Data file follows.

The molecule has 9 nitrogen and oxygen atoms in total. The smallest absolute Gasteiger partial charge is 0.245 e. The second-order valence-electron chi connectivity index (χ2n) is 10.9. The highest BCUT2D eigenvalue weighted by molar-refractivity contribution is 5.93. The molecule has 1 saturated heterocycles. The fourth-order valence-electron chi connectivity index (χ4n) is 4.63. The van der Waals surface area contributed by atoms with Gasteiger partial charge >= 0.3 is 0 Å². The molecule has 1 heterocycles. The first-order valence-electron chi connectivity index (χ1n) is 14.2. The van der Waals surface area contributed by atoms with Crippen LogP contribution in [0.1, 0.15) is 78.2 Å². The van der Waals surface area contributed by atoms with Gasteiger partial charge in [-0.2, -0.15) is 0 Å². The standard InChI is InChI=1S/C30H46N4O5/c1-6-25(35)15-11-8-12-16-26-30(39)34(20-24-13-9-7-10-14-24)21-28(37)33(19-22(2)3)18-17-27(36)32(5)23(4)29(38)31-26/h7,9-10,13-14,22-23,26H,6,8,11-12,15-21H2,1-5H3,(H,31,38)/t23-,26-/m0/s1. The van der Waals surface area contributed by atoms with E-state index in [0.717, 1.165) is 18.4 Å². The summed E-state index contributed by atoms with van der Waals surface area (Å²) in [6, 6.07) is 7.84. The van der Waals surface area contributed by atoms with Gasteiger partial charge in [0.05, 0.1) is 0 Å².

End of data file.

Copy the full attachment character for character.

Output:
The molecule has 9 nitrogen and oxygen atoms in total. The smallest absolute Gasteiger partial charge is 0.245 e. The second-order valence-electron chi connectivity index (χ2n) is 10.9. The highest BCUT2D eigenvalue weighted by molar-refractivity contribution is 5.93. The molecule has 1 saturated heterocycles. The fourth-order valence-electron chi connectivity index (χ4n) is 4.63. The van der Waals surface area contributed by atoms with Gasteiger partial charge >= 0.3 is 0 Å². The molecule has 1 heterocycles. The first-order valence-electron chi connectivity index (χ1n) is 14.2. The van der Waals surface area contributed by atoms with Crippen LogP contribution in [0.1, 0.15) is 78.2 Å². The van der Waals surface area contributed by atoms with Gasteiger partial charge in [-0.2, -0.15) is 0 Å². The standard InChI is InChI=1S/C30H46N4O5/c1-6-25(35)15-11-8-12-16-26-30(39)34(20-24-13-9-7-10-14-24)21-28(37)33(19-22(2)3)18-17-27(36)32(5)23(4)29(38)31-26/h7,9-10,13-14,22-23,26H,6,8,11-12,15-21H2,1-5H3,(H,31,38)/t23-,26-/m0/s1. The van der Waals surface area contributed by atoms with E-state index in [0.717, 1.165) is 18.4 Å². The summed E-state index contributed by atoms with van der Waals surface area (Å²) in [6, 6.07) is 7.84. The van der Waals surface area contributed by atoms with Gasteiger partial charge in [0.05, 0.1) is 0 Å².